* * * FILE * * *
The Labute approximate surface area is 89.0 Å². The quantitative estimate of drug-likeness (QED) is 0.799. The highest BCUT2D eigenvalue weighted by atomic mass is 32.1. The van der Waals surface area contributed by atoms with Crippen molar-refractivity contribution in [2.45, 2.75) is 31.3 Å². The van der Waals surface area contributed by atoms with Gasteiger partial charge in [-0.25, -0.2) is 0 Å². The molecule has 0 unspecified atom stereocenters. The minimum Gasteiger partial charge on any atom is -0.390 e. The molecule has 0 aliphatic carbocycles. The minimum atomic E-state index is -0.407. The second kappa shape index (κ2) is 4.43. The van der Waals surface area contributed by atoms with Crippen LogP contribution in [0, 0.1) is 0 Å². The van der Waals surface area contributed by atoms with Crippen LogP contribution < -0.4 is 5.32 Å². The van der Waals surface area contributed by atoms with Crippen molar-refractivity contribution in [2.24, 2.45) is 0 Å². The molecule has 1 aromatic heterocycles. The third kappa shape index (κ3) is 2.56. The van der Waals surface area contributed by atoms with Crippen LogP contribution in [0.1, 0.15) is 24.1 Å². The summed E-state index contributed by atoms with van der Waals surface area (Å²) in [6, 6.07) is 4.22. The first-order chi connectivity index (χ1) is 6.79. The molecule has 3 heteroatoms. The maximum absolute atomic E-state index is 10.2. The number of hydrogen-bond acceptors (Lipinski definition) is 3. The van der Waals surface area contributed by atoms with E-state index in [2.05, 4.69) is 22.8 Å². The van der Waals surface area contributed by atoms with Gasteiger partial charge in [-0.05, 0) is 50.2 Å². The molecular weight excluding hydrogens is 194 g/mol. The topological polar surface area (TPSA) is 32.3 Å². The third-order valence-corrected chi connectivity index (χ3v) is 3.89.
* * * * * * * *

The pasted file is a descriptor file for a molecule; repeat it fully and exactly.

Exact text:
The Labute approximate surface area is 89.0 Å². The quantitative estimate of drug-likeness (QED) is 0.799. The highest BCUT2D eigenvalue weighted by atomic mass is 32.1. The van der Waals surface area contributed by atoms with Crippen molar-refractivity contribution in [2.45, 2.75) is 31.3 Å². The van der Waals surface area contributed by atoms with Gasteiger partial charge in [-0.25, -0.2) is 0 Å². The molecule has 0 unspecified atom stereocenters. The minimum Gasteiger partial charge on any atom is -0.390 e. The molecule has 0 aliphatic carbocycles. The minimum atomic E-state index is -0.407. The second kappa shape index (κ2) is 4.43. The van der Waals surface area contributed by atoms with Crippen LogP contribution in [0, 0.1) is 0 Å². The van der Waals surface area contributed by atoms with Crippen LogP contribution < -0.4 is 5.32 Å². The van der Waals surface area contributed by atoms with Crippen molar-refractivity contribution in [2.24, 2.45) is 0 Å². The molecule has 1 aromatic heterocycles. The third kappa shape index (κ3) is 2.56. The van der Waals surface area contributed by atoms with Crippen LogP contribution in [0.1, 0.15) is 24.1 Å². The summed E-state index contributed by atoms with van der Waals surface area (Å²) in [6, 6.07) is 4.22. The first-order chi connectivity index (χ1) is 6.79. The molecule has 3 heteroatoms. The maximum absolute atomic E-state index is 10.2. The number of hydrogen-bond acceptors (Lipinski definition) is 3. The van der Waals surface area contributed by atoms with E-state index in [2.05, 4.69) is 22.8 Å². The van der Waals surface area contributed by atoms with Gasteiger partial charge in [-0.05, 0) is 50.2 Å². The molecular weight excluding hydrogens is 194 g/mol. The topological polar surface area (TPSA) is 32.3 Å². The third-order valence-corrected chi connectivity index (χ3v) is 3.89.